"If it please your highness," One little girl begins, dropping into a curtsy. "I should like to know what to do if one man continuously asks for dances - he never gives another a chance."
Roslin turns her head over her shoulder to face the girl and reply. "You ask a good question, Lady Matilda, but one that in practice does not occur terribly much. Most men you shall meet in your life have recieved the proper instruction to know that monopolizing a woman's time in this way is exceptionally rude. But should the occasion arise where one man refuses to allow you any freedoms, you should comply so as not to offend. Your governess or handmaiden, however, should be diligent enough to see what is occuring, and find reason to bring you off the dance floor and to the company of other ladies, where you may then continue your evening. However," Roslin grins a little, just a touch mischeviously. "Dances are often engagements where guard can be lax, or a governess may lose sight of you. I recommend always having a friend to keep close by your side throughout the evening just for such occasions, and that you may also be sure of each other's conduct." The tune draws to an end, and Roslin moves away from Ronan long enough to curtsy to the ladies. All the girls, and their keepers, applaud.

No, he missed her meaning if it was more than it seemed on the surface. Ronan is somewhat distracted by their having an audience and less inclined to speak. He likewise stops once their hands have parted and he offers a half bow to Roslin first, then to the rest.
"If a gentleman monopolizes a young woman's time upon the dance floor, he is likely to also draw the attention of other men. It is appropriate for a man to tap the shoulder of another to 'request' to cut in on a dance, preferably before it begins. It is then polite for him who was tapped to give up his dance." No need to go into what the other men will likely do if the fellow is rude, for that would come after the dancing. "If you have an elder brother presant, it is also his duty to keep an eye out for his young lady siblings."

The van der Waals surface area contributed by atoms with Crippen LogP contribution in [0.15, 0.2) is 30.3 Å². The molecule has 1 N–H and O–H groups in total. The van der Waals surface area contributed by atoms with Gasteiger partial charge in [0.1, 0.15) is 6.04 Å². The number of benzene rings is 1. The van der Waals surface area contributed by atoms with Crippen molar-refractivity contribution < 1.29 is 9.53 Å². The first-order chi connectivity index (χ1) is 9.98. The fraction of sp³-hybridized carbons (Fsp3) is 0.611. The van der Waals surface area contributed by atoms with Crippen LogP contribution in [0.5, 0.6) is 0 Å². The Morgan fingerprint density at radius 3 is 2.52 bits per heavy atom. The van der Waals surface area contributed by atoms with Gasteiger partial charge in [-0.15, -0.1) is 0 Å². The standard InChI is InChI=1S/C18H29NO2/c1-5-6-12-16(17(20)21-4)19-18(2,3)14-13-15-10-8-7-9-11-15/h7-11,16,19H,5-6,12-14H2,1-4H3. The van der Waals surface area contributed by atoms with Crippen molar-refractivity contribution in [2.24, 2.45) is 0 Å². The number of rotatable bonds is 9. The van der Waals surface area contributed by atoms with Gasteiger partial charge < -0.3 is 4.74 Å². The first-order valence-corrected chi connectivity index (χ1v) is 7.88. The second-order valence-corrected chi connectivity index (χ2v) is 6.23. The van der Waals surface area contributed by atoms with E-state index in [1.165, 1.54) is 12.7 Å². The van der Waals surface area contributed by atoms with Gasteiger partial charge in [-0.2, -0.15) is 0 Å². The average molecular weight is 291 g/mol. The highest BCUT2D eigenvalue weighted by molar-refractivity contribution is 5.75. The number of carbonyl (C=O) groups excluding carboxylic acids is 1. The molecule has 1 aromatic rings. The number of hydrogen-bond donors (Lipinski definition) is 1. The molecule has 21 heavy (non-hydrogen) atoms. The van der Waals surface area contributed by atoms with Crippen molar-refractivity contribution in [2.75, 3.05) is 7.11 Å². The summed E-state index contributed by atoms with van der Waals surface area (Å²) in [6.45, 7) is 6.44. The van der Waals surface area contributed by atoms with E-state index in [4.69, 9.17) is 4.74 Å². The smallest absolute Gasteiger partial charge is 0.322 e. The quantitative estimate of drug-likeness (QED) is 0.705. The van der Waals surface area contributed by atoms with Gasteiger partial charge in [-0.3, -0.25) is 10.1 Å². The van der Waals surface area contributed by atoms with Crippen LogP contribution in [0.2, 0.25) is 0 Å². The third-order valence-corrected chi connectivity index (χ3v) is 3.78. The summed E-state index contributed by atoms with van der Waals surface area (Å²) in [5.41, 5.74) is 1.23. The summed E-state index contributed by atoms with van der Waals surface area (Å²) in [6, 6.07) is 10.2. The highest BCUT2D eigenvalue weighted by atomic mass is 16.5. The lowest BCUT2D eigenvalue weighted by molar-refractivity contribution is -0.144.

Roslin looks over at Ronan with a smile, and then back to the girls. "His grace is correct, ladies. Absolutely and entirely." She nods her head again. "That will be all for today. I do expect, however, when next I have occassion to visit your instructors, that they indicate that each of you has shown marked improvement. As I know you shall." The girls all give little curtsies to the pair, and then there is the shuffling as the instructors, governesses, maids and the like collect their respective charges and begin to move off out of the ballroom. Of course, Roslin's maids remain behind, and there are guards at each door dressed in Kilgour purple.
At last, Roslin turns to Ronan. "You were too kind, your Grace. It was a lovely display - I think doing it this way showed them more than I am able to do when I show them myself." She nods her head to him. "In truth, I had heard you had left the city. I was most surprised to have heard it. Is everything well?"

Kierne and Rosley's son with the girl pick up their instruments to depart as well. The young Kincaid approaches Roslin, "Your Highness, for as long as we are in Darfield, we are availble to play for any of your lessons. We are required to practice our instruments daily if our other duties allow anyway. It would be no trouble." He smiles and gives a bow, about to go.